In October, 1972, there were stories about Pittsburgh public relations man Chuck Reichblum forming the National Tennis League. In the Oct. 6 Pittsburgh Post-Gazette, Vince Leonard quotes Reichblum as saying, "We're out to eliminate the Victorian from tennis, the love and ad-vahn-tages and all-white uniforms. Tennis used to be polite, genteel ladies sipping tea on lawns. Us, we're after the baseball fan."
At the same time, on the West Coast, Billie Jean King, her husband Larry (no, not that Larry King) and Dennis Murphy, who had been involved in forming the American Basketball Association and World Hockey Association, were pursuing a similar project. Eventually, the two groups got together and formed World Team Tennis (WTT).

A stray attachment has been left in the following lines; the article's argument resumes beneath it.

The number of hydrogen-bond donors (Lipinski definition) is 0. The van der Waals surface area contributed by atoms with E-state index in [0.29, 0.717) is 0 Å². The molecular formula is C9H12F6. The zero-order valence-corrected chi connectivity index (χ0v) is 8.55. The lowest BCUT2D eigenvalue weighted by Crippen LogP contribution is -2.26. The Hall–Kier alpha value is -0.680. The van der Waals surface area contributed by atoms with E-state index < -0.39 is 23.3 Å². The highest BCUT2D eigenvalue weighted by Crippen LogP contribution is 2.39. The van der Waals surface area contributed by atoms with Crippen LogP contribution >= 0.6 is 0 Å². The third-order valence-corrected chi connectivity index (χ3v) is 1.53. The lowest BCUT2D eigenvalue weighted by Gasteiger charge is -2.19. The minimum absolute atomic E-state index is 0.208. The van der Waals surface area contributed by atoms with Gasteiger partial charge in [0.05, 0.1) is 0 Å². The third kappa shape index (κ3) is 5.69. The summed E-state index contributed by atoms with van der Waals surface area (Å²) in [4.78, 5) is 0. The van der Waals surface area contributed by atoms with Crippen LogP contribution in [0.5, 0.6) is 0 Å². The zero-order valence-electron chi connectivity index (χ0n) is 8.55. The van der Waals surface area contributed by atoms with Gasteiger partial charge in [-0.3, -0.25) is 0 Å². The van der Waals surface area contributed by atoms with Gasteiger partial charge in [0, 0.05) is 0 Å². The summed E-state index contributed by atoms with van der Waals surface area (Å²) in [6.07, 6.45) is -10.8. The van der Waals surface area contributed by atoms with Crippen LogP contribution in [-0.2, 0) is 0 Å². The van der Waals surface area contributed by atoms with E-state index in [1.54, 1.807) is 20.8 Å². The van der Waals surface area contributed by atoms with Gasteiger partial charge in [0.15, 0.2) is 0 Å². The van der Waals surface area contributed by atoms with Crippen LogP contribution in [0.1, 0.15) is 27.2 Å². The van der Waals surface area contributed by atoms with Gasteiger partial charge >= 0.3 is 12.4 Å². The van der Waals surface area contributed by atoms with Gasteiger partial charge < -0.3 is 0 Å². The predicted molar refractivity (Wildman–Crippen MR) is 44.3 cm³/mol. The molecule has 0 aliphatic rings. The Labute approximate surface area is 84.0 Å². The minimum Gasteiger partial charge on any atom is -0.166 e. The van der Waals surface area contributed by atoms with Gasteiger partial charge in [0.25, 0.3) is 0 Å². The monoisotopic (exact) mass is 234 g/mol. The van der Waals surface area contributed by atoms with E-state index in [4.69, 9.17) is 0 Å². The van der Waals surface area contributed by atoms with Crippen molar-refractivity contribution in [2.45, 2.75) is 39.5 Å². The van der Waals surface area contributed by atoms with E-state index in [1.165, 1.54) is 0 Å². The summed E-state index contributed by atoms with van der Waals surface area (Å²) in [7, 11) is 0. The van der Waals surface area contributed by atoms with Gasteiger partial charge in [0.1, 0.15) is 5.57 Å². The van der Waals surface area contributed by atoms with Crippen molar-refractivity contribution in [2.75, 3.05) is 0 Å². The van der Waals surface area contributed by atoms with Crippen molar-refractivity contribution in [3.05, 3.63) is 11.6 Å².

On May 22, 1973, WTT was officially announced. There would be 16 teams, each of which would have a minimum of two men and two women. Matches would include men's singles, women's singles, and mixed doubles. Murphy was the league president, while former U.S. Davis Cup non-playing captain George McCall was named commissioner.
Reichblum and his two partners, attorney Bill Sutton and industrialist John H. Hillman III (Henry's brother) were awarded the Pittsburgh franchise, which they announced would be called the Triangles. They were considering both Three Rivers Stadium and the Civic Arena as possible homes at that point.